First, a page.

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Getting to spend two weeks with a very dear friend who enjoyed sitting in the saddle as much as I did was an exclusive treat, and I enjoyed every moment of it.

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During the thirteen days that Karin was in Zinder, we started or ended most of them in the Zinder bush.

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We have been fortunate to have very little Harmattan (permanent layer of dust that comes down from the Sahara desert) this season, but two of the days that Karin was here were dusty.

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On one of these days, I rode out believing there no spectacular sunset to admire.

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As often is the case, I was wrong, and happily surprised by the beautiful glow that came through the thin layer of dust.

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We decided to make our way to the Midik hilltop, where we could watch the sun set over the beautiful village – so peacefully situated next to a giant tapki.

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A colony of cattle egrets were there too. I am not sure if they’d come to skywatch, or if they were discussing plans of seasonal exodus. In either case, they were a nice addition to the setting and did not mind our presence.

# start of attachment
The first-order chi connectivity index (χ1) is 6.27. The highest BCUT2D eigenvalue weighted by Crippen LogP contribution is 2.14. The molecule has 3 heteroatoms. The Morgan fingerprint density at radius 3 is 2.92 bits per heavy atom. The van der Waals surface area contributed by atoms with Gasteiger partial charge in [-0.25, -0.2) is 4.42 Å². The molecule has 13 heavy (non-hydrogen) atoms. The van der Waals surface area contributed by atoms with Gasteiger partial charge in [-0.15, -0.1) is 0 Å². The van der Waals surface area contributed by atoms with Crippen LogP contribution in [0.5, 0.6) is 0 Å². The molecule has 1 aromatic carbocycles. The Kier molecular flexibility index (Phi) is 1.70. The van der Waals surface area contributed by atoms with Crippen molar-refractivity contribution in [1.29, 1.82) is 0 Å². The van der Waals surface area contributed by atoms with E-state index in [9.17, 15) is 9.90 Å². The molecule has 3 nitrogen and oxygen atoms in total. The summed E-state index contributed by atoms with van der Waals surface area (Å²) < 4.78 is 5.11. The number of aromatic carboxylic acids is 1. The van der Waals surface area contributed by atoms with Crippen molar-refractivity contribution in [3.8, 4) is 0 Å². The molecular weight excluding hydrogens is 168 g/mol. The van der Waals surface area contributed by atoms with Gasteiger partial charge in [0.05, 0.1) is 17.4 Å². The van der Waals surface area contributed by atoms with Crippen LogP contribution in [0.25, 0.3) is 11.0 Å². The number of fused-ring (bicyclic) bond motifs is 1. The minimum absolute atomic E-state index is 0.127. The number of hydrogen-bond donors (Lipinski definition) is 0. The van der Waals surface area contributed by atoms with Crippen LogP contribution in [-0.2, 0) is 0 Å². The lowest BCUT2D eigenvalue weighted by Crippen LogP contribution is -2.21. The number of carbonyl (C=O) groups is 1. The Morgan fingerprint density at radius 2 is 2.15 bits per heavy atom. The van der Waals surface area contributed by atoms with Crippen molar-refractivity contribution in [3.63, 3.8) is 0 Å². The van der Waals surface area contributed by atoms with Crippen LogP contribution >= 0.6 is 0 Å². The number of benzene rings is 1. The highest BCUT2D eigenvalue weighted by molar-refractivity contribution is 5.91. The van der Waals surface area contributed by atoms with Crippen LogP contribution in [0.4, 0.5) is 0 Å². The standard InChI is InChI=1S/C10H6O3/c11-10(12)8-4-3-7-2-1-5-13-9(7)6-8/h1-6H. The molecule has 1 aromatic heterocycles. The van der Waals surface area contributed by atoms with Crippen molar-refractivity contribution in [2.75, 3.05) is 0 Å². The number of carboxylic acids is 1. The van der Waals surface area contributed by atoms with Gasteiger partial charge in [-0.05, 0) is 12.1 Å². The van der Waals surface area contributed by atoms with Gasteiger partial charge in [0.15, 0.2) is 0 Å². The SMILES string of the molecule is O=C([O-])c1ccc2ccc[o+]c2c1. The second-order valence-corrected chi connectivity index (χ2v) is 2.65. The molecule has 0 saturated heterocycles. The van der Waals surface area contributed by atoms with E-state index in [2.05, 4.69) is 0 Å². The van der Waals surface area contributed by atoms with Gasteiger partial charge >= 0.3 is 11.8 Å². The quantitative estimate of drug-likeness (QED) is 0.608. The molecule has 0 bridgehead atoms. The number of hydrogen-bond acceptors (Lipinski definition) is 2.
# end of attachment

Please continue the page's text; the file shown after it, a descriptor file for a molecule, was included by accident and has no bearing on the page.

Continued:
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The sunset itself was golden and beautiful.

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As always, I’m having trouble picking favourites.

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As the glow turned pinkish, we decided to watch it from another angle.

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As the sun drops surreally quickly in this part of the world, we sped up to the next hill – much to the delight of our eager horses.

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Harshly trimmed baobab trees offered a new frame for a similar but much loved scene.

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We’d made it just in time to watch the sun drop. It only takes a minute, really.

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Once it’s gone, it leaves a beautiful afterglowthat is often as just enjoyable as the sunset itself!

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